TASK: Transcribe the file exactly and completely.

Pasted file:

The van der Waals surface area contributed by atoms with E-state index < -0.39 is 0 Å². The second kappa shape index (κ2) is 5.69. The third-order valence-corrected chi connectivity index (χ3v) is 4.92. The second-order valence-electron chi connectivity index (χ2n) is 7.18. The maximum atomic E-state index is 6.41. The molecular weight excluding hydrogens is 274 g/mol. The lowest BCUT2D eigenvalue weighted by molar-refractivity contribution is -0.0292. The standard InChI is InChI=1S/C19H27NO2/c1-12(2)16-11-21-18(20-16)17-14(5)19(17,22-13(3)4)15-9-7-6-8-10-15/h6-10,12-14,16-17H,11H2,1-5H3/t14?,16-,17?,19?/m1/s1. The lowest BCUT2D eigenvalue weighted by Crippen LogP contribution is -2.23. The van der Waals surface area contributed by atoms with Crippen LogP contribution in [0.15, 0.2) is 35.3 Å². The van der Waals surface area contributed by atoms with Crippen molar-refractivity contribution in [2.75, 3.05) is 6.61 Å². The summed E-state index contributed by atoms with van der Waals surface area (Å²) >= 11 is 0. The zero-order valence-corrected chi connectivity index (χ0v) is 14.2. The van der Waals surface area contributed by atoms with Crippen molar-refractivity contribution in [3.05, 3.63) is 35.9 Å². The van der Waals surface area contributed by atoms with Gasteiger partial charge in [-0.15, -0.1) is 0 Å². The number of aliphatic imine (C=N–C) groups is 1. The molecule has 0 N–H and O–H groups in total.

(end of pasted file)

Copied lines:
The van der Waals surface area contributed by atoms with E-state index < -0.39 is 0 Å². The second kappa shape index (κ2) is 5.69. The third-order valence-corrected chi connectivity index (χ3v) is 4.92. The second-order valence-electron chi connectivity index (χ2n) is 7.18. The maximum atomic E-state index is 6.41. The molecular weight excluding hydrogens is 274 g/mol. The lowest BCUT2D eigenvalue weighted by molar-refractivity contribution is -0.0292. The standard InChI is InChI=1S/C19H27NO2/c1-12(2)16-11-21-18(20-16)17-14(5)19(17,22-13(3)4)15-9-7-6-8-10-15/h6-10,12-14,16-17H,11H2,1-5H3/t14?,16-,17?,19?/m1/s1. The lowest BCUT2D eigenvalue weighted by Crippen LogP contribution is -2.23. The van der Waals surface area contributed by atoms with Crippen LogP contribution in [0.15, 0.2) is 35.3 Å². The van der Waals surface area contributed by atoms with Crippen molar-refractivity contribution in [2.75, 3.05) is 6.61 Å². The summed E-state index contributed by atoms with van der Waals surface area (Å²) >= 11 is 0. The zero-order valence-corrected chi connectivity index (χ0v) is 14.2. The van der Waals surface area contributed by atoms with Crippen molar-refractivity contribution in [3.05, 3.63) is 35.9 Å². The van der Waals surface area contributed by atoms with Gasteiger partial charge in [-0.15, -0.1) is 0 Å². The number of aliphatic imine (C=N–C) groups is 1. The molecule has 0 N–H and O–H groups in total.